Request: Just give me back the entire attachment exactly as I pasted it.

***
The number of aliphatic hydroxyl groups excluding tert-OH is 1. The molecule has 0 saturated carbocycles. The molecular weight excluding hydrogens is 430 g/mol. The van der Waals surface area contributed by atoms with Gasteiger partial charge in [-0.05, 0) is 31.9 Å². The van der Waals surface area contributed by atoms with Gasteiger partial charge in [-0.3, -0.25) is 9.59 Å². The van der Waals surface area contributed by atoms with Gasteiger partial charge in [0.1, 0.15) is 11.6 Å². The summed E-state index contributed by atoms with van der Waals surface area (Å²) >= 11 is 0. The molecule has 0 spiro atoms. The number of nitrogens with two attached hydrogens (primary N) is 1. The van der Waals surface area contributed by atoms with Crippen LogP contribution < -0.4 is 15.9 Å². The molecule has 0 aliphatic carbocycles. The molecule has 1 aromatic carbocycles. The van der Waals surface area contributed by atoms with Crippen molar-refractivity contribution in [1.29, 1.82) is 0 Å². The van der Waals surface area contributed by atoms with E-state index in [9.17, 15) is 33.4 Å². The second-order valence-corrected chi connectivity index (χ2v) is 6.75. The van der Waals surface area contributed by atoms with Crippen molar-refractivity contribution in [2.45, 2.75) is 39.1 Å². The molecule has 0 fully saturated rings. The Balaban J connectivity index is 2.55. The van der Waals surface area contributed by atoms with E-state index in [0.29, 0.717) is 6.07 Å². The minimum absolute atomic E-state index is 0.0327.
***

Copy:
The number of aliphatic hydroxyl groups excluding tert-OH is 1. The molecule has 0 saturated carbocycles. The molecular weight excluding hydrogens is 430 g/mol. The van der Waals surface area contributed by atoms with Gasteiger partial charge in [-0.05, 0) is 31.9 Å². The van der Waals surface area contributed by atoms with Gasteiger partial charge in [-0.3, -0.25) is 9.59 Å². The van der Waals surface area contributed by atoms with Gasteiger partial charge in [0.1, 0.15) is 11.6 Å². The summed E-state index contributed by atoms with van der Waals surface area (Å²) >= 11 is 0. The molecule has 0 spiro atoms. The number of nitrogens with two attached hydrogens (primary N) is 1. The van der Waals surface area contributed by atoms with Crippen LogP contribution < -0.4 is 15.9 Å². The molecule has 0 aliphatic carbocycles. The molecule has 1 aromatic carbocycles. The van der Waals surface area contributed by atoms with Crippen molar-refractivity contribution in [1.29, 1.82) is 0 Å². The van der Waals surface area contributed by atoms with E-state index in [9.17, 15) is 33.4 Å². The second-order valence-corrected chi connectivity index (χ2v) is 6.75. The van der Waals surface area contributed by atoms with Crippen molar-refractivity contribution in [2.45, 2.75) is 39.1 Å². The molecule has 0 fully saturated rings. The Balaban J connectivity index is 2.55. The van der Waals surface area contributed by atoms with E-state index in [0.29, 0.717) is 6.07 Å². The minimum absolute atomic E-state index is 0.0327.